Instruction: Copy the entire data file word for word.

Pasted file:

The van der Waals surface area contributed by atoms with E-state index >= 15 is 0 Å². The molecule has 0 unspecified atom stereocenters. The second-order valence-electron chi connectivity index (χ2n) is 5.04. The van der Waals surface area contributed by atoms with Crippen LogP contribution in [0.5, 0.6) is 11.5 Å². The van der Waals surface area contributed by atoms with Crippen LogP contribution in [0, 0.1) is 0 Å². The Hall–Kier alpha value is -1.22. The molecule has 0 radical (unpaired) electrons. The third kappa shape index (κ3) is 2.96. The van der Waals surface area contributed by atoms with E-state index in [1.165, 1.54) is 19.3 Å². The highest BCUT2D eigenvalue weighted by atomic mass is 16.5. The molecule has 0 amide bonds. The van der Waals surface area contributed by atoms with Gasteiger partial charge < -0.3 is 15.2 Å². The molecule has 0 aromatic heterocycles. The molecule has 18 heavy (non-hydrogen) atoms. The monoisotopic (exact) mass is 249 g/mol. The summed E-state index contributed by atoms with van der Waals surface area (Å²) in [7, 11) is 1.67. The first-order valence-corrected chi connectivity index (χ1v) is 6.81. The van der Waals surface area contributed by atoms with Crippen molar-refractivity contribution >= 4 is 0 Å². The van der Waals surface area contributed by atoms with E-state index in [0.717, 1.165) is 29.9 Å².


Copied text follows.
The van der Waals surface area contributed by atoms with E-state index >= 15 is 0 Å². The molecule has 0 unspecified atom stereocenters. The second-order valence-electron chi connectivity index (χ2n) is 5.04. The van der Waals surface area contributed by atoms with Crippen LogP contribution in [0.5, 0.6) is 11.5 Å². The van der Waals surface area contributed by atoms with Crippen LogP contribution in [0, 0.1) is 0 Å². The Hall–Kier alpha value is -1.22. The molecule has 0 radical (unpaired) electrons. The third kappa shape index (κ3) is 2.96. The van der Waals surface area contributed by atoms with E-state index in [1.165, 1.54) is 19.3 Å². The highest BCUT2D eigenvalue weighted by atomic mass is 16.5. The molecule has 0 amide bonds. The van der Waals surface area contributed by atoms with Gasteiger partial charge < -0.3 is 15.2 Å². The molecule has 0 aromatic heterocycles. The molecule has 18 heavy (non-hydrogen) atoms. The monoisotopic (exact) mass is 249 g/mol. The summed E-state index contributed by atoms with van der Waals surface area (Å²) in [7, 11) is 1.67. The first-order valence-corrected chi connectivity index (χ1v) is 6.81. The van der Waals surface area contributed by atoms with Crippen molar-refractivity contribution >= 4 is 0 Å². The van der Waals surface area contributed by atoms with E-state index in [0.717, 1.165) is 29.9 Å².